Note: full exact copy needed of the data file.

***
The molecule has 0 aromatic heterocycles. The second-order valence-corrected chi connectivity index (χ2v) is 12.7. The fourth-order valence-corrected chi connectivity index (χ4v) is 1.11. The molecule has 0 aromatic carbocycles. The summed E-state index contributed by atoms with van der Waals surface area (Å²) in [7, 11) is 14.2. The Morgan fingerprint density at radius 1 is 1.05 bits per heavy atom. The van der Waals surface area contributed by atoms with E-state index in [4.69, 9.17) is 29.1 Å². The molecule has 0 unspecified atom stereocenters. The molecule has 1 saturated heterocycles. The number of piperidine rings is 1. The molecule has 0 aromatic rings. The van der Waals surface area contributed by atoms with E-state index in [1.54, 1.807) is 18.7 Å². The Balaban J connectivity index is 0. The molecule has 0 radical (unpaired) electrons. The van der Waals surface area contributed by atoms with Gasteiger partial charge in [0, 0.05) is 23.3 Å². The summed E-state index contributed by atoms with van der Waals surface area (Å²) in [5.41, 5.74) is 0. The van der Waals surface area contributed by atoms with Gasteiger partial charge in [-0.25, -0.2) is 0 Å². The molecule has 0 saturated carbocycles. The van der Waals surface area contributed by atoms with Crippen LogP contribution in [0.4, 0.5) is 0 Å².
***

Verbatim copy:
The molecule has 0 aromatic heterocycles. The second-order valence-corrected chi connectivity index (χ2v) is 12.7. The fourth-order valence-corrected chi connectivity index (χ4v) is 1.11. The molecule has 0 aromatic carbocycles. The summed E-state index contributed by atoms with van der Waals surface area (Å²) in [7, 11) is 14.2. The Morgan fingerprint density at radius 1 is 1.05 bits per heavy atom. The van der Waals surface area contributed by atoms with E-state index in [4.69, 9.17) is 29.1 Å². The molecule has 0 unspecified atom stereocenters. The molecule has 1 saturated heterocycles. The number of piperidine rings is 1. The molecule has 0 aromatic rings. The van der Waals surface area contributed by atoms with E-state index in [1.54, 1.807) is 18.7 Å². The Balaban J connectivity index is 0. The molecule has 0 radical (unpaired) electrons. The van der Waals surface area contributed by atoms with Gasteiger partial charge in [0, 0.05) is 23.3 Å². The summed E-state index contributed by atoms with van der Waals surface area (Å²) in [5.41, 5.74) is 0. The van der Waals surface area contributed by atoms with Gasteiger partial charge in [-0.25, -0.2) is 0 Å². The molecule has 0 saturated carbocycles. The van der Waals surface area contributed by atoms with Crippen LogP contribution in [0.4, 0.5) is 0 Å².